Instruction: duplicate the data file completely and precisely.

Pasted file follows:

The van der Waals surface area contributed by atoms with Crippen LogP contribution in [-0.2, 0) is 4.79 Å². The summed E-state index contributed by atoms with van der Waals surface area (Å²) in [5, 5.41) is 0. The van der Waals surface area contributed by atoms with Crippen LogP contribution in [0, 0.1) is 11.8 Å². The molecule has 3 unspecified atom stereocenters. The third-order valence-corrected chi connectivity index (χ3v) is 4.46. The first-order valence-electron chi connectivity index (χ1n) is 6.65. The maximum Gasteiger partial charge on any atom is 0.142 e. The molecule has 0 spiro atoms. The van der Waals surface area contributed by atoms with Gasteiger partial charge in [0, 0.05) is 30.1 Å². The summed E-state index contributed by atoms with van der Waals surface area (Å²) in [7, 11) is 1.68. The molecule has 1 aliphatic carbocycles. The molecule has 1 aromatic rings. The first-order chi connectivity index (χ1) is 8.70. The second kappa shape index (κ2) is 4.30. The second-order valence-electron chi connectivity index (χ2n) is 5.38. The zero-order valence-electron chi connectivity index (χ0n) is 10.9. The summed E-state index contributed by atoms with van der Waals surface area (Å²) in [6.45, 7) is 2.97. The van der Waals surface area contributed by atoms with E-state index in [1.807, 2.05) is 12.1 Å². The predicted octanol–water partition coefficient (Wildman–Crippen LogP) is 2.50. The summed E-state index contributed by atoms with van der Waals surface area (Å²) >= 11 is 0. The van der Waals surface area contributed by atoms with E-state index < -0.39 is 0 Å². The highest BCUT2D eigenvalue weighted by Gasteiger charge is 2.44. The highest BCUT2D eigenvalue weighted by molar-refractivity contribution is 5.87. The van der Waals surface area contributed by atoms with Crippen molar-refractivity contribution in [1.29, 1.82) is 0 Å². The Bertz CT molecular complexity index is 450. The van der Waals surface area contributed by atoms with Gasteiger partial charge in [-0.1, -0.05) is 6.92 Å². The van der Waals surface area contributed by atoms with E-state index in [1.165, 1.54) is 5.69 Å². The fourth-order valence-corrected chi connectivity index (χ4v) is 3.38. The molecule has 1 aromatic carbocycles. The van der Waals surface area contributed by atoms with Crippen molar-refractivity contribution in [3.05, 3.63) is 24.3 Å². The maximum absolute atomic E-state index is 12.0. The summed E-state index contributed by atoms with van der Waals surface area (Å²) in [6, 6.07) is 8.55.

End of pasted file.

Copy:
The van der Waals surface area contributed by atoms with Crippen LogP contribution in [-0.2, 0) is 4.79 Å². The summed E-state index contributed by atoms with van der Waals surface area (Å²) in [5, 5.41) is 0. The van der Waals surface area contributed by atoms with Crippen LogP contribution in [0, 0.1) is 11.8 Å². The molecule has 3 unspecified atom stereocenters. The third-order valence-corrected chi connectivity index (χ3v) is 4.46. The first-order valence-electron chi connectivity index (χ1n) is 6.65. The maximum Gasteiger partial charge on any atom is 0.142 e. The molecule has 0 spiro atoms. The van der Waals surface area contributed by atoms with Gasteiger partial charge in [0, 0.05) is 30.1 Å². The summed E-state index contributed by atoms with van der Waals surface area (Å²) in [7, 11) is 1.68. The molecule has 1 aliphatic carbocycles. The molecule has 1 aromatic rings. The first-order chi connectivity index (χ1) is 8.70. The second kappa shape index (κ2) is 4.30. The second-order valence-electron chi connectivity index (χ2n) is 5.38. The zero-order valence-electron chi connectivity index (χ0n) is 10.9. The summed E-state index contributed by atoms with van der Waals surface area (Å²) in [6.45, 7) is 2.97. The van der Waals surface area contributed by atoms with E-state index in [1.807, 2.05) is 12.1 Å². The predicted octanol–water partition coefficient (Wildman–Crippen LogP) is 2.50. The summed E-state index contributed by atoms with van der Waals surface area (Å²) >= 11 is 0. The van der Waals surface area contributed by atoms with E-state index < -0.39 is 0 Å². The highest BCUT2D eigenvalue weighted by Gasteiger charge is 2.44. The highest BCUT2D eigenvalue weighted by molar-refractivity contribution is 5.87. The van der Waals surface area contributed by atoms with Crippen molar-refractivity contribution in [1.29, 1.82) is 0 Å². The Bertz CT molecular complexity index is 450. The van der Waals surface area contributed by atoms with Gasteiger partial charge in [-0.1, -0.05) is 6.92 Å². The van der Waals surface area contributed by atoms with E-state index in [1.165, 1.54) is 5.69 Å². The fourth-order valence-corrected chi connectivity index (χ4v) is 3.38. The molecule has 1 aromatic carbocycles. The van der Waals surface area contributed by atoms with Crippen molar-refractivity contribution in [3.05, 3.63) is 24.3 Å². The maximum absolute atomic E-state index is 12.0. The summed E-state index contributed by atoms with van der Waals surface area (Å²) in [6, 6.07) is 8.55.